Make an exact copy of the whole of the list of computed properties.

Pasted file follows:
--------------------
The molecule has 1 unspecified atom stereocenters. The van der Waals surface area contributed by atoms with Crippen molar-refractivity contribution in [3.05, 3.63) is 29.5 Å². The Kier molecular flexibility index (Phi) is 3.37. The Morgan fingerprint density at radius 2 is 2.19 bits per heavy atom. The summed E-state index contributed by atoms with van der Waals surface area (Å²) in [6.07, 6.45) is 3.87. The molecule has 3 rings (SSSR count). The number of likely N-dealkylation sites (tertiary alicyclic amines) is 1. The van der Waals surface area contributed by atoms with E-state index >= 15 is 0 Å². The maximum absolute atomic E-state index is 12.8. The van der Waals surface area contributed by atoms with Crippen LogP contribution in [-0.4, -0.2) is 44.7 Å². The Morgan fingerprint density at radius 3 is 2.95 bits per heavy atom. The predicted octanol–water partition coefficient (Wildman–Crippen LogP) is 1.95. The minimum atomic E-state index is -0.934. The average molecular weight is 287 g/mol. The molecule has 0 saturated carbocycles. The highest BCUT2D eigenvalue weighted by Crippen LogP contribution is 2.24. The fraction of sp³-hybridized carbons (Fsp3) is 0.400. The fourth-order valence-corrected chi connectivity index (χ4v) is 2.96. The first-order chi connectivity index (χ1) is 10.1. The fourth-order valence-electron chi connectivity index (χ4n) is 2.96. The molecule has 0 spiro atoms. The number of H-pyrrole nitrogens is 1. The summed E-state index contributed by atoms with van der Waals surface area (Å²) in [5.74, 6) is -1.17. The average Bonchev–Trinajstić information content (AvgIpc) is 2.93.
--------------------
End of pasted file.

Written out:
The molecule has 1 unspecified atom stereocenters. The van der Waals surface area contributed by atoms with Crippen molar-refractivity contribution in [3.05, 3.63) is 29.5 Å². The Kier molecular flexibility index (Phi) is 3.37. The Morgan fingerprint density at radius 2 is 2.19 bits per heavy atom. The summed E-state index contributed by atoms with van der Waals surface area (Å²) in [6.07, 6.45) is 3.87. The molecule has 3 rings (SSSR count). The number of likely N-dealkylation sites (tertiary alicyclic amines) is 1. The van der Waals surface area contributed by atoms with E-state index >= 15 is 0 Å². The maximum absolute atomic E-state index is 12.8. The van der Waals surface area contributed by atoms with Crippen LogP contribution in [-0.4, -0.2) is 44.7 Å². The Morgan fingerprint density at radius 3 is 2.95 bits per heavy atom. The predicted octanol–water partition coefficient (Wildman–Crippen LogP) is 1.95. The minimum atomic E-state index is -0.934. The average molecular weight is 287 g/mol. The molecule has 0 saturated carbocycles. The highest BCUT2D eigenvalue weighted by Crippen LogP contribution is 2.24. The fraction of sp³-hybridized carbons (Fsp3) is 0.400. The fourth-order valence-corrected chi connectivity index (χ4v) is 2.96. The first-order chi connectivity index (χ1) is 10.1. The fourth-order valence-electron chi connectivity index (χ4n) is 2.96. The molecule has 0 spiro atoms. The number of H-pyrrole nitrogens is 1. The summed E-state index contributed by atoms with van der Waals surface area (Å²) in [5.74, 6) is -1.17. The average Bonchev–Trinajstić information content (AvgIpc) is 2.93.